There are different methods for processing thermoplastic composites. The processing techniques for thermoplastic composites differ depending on their properties and areas of application. For long fiber reinforced thermoplastics, processors use injection molding or extrusion. UD tapes can be processed by thermoforming, tape laying or tape winding. The processing methods are described in more detail below.
Injection moulding is used in plastics processing and is a form procedures. This process allows an almost free choice of shape and surface structure, such as patterns, grains or smooth surfaces. During injection molding, the machine liquefies or plastifies the thermoplastic material and injects it under pressure into a mould. Due to cooling, the plastic solidifies and can be removed from the mould after opening. Long-fiber-reinforced thermoplastics as granules are particularly suitable for injection moulding.
During extrusion, plastics are continuously melted and pressed as a viscous mass from a pressure chamber through a shaping die. The moulding compound is granulate or powder, which is plasticized and compacted. The finished pressed part is endless and is cooled in the next step by water or air so that the mould hardens. The extrusion process is frequently used for pipes, sheets and films. Window frames are also produced with this process.
Long fiber-reinforced thermoplastics are particularly suitable for this process.
The laser-supported tape laying or winding is used to manufacture high-performance lightweight components such as aircraft wings. These processes are regarded as a promising option for processing endless fibre-reinforced thermoplastics. Unidirectional tapes, so-called UD tapes, are generally used in the tape laying process. UD tapes are endless fibre-reinforced tapes of different widths with unidirectionally aligned reinforcing fibres in which glass or carbon fibres are embedded so ideally in a thermoplastic matrix that completely new possibilities arise in the production of components.
At first, the tape is pushed forward below the consolidation unit. The laser radiation melts the thermoplastic matrix systems of the tape and the previously placed tape layers (substrate). During this the UD tape is traversed or lowered with the aid of a consolidation roller and pressed onto the substrate so that the thermoplastic melts bond together.
Now there are differences in the further procedure, because during tape laying, the connected thermoplastics are guided over the tool mould in a load-adapted path. On the other hand at the tapewinding process, it moves around a winding core. The UD tape strips away from a supply spindle and is welded to the already processed tapes by continuous laser irradiation.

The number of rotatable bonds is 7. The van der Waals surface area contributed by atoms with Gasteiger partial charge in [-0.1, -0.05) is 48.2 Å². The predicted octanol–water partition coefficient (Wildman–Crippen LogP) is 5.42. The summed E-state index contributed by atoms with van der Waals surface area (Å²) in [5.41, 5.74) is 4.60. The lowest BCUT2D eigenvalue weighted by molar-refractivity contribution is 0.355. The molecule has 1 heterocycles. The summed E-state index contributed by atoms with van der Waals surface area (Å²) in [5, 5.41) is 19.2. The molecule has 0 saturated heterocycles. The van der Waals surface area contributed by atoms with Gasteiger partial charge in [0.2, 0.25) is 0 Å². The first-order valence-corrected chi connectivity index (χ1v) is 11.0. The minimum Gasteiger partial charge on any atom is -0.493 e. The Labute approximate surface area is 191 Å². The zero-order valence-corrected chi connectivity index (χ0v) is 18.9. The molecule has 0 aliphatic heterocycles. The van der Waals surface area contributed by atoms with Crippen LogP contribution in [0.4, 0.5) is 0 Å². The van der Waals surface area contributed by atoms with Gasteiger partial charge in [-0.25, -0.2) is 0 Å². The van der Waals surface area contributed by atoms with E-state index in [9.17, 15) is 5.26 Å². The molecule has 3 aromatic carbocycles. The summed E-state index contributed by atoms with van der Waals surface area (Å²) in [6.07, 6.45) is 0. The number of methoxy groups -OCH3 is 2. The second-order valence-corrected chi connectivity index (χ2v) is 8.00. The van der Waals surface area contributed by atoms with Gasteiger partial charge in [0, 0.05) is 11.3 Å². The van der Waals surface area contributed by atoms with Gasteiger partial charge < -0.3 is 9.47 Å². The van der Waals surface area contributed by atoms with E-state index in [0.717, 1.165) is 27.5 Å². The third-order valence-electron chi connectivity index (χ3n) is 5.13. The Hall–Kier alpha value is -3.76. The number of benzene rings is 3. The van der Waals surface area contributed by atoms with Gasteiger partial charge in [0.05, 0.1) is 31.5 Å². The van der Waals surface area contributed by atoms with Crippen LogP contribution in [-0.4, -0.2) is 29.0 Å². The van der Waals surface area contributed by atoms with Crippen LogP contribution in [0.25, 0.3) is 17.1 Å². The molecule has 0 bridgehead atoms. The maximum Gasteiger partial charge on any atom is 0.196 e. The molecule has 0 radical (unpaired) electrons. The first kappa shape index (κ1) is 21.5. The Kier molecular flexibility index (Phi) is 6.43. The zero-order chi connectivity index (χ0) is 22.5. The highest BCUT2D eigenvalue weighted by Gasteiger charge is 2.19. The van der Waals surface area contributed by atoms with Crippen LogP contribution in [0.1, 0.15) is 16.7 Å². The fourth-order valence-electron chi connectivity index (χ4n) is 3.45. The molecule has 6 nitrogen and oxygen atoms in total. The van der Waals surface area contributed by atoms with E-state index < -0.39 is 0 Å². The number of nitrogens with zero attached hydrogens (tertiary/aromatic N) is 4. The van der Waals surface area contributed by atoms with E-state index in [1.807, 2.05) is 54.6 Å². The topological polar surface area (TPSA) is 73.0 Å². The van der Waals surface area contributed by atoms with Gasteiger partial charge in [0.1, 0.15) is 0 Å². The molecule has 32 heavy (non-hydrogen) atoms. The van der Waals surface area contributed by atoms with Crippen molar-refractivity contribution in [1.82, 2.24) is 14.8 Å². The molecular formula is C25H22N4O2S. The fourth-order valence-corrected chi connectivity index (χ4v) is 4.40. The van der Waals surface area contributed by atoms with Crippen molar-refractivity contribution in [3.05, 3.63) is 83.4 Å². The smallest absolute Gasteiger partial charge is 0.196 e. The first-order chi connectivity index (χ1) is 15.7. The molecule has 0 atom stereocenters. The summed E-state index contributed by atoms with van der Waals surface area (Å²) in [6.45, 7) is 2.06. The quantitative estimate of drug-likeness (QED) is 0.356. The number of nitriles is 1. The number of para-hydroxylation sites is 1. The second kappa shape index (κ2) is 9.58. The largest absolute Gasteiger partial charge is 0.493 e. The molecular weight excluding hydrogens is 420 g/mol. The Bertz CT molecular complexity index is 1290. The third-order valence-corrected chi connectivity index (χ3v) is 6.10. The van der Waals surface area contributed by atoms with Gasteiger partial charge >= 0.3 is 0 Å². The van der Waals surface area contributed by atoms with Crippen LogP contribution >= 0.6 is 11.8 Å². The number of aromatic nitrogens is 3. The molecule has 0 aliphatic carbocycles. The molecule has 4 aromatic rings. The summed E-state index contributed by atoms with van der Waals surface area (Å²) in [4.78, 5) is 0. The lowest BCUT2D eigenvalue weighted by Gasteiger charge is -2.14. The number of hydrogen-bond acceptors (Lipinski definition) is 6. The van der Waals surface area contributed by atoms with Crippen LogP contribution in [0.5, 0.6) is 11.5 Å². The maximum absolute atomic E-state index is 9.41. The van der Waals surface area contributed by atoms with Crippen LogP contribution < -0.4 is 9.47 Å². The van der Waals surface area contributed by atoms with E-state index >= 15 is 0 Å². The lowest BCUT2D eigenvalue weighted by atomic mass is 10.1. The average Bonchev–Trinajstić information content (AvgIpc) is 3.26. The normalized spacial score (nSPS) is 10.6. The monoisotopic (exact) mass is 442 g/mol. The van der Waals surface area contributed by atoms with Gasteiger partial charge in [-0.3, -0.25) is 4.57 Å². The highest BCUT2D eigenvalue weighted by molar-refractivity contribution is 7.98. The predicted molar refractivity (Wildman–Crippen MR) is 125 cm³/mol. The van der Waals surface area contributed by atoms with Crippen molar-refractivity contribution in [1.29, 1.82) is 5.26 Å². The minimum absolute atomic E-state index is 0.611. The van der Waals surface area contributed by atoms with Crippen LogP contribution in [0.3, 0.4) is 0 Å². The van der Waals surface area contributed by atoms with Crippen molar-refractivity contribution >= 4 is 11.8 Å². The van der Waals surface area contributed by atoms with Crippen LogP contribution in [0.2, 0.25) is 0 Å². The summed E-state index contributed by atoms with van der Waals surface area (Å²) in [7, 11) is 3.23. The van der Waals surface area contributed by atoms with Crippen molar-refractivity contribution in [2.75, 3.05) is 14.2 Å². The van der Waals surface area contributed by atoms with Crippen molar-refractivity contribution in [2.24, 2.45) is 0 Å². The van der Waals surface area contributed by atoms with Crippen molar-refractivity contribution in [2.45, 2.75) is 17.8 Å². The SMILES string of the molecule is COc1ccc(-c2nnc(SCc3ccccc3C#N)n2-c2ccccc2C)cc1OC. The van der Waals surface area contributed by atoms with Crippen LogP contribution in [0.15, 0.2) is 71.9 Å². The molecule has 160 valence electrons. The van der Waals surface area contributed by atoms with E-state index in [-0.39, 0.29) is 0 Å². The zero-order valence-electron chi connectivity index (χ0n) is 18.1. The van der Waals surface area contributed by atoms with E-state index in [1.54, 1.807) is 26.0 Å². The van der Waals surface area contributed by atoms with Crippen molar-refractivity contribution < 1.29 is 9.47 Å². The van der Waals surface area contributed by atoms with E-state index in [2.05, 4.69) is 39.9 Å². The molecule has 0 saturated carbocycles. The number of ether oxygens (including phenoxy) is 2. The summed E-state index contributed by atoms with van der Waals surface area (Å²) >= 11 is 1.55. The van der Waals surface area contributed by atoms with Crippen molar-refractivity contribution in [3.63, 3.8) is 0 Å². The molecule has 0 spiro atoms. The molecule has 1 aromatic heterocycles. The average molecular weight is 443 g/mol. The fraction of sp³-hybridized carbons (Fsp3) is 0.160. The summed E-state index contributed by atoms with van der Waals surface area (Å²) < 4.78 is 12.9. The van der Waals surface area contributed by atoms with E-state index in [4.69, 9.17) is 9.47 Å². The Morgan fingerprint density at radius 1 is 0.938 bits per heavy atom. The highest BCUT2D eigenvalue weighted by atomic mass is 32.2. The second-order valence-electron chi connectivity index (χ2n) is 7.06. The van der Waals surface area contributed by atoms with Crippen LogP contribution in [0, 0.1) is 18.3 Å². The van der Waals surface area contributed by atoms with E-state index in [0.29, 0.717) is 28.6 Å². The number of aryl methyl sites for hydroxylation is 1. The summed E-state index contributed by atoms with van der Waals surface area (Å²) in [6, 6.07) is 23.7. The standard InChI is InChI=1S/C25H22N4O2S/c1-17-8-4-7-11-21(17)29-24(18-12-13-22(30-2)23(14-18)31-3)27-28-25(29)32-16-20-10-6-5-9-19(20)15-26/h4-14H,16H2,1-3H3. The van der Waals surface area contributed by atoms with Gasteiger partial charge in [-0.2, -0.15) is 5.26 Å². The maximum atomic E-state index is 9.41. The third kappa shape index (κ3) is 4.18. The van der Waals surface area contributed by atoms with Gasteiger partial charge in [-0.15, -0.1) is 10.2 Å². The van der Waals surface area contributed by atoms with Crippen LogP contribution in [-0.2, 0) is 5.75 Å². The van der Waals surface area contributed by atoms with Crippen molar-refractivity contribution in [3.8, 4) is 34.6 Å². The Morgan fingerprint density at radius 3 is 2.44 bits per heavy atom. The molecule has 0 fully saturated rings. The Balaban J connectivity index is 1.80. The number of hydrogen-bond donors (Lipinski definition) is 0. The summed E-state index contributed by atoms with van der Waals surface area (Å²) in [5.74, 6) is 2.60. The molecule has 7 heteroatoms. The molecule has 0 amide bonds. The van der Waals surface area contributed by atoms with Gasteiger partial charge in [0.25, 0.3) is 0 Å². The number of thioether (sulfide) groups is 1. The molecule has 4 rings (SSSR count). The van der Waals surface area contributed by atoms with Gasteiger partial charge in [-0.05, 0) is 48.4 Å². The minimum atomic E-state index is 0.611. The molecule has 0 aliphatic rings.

The winding process is particularly suitable for the production of complex three-dimensional components such as tanks.
There are many different methods for part production in the field of thermoforming, for example with the help of vacuum, compressed air or a hydraulic press. For these methods, the material used, which is often fibre-reinforced, is differentiated as follows: Thinner semi-finished products are called foils, thicker semi-finished products are called laminates or organic sheets.
First, the semi-finished product is heated from one or both sides (depending on the process) in a heating station with a radiant heater. This softens the material and it is slightly pulled apart by a fixation device to prevent sagging. The heated material is held in place in a a clamping frame.
In thermoforming by hydraulic heating presses, the mouldable semi-finished product is moved into a forming tool with a positive and negative stamp. Then, it is pressed into the respective shape, cooled down and removed.
Finally, the finished workpiece is machined by means of a punch, for example, to add holes or to finish the edges. The thermoforming process is characterised by very short production times of up to less than one minute per component with high reproducibility. It is also very easy to automate, making it particularly suitable for large quantities. The other methods, such as the vacuum process, are similar, except that the forming process uses a vacuum to draw the heated material into the desired shape
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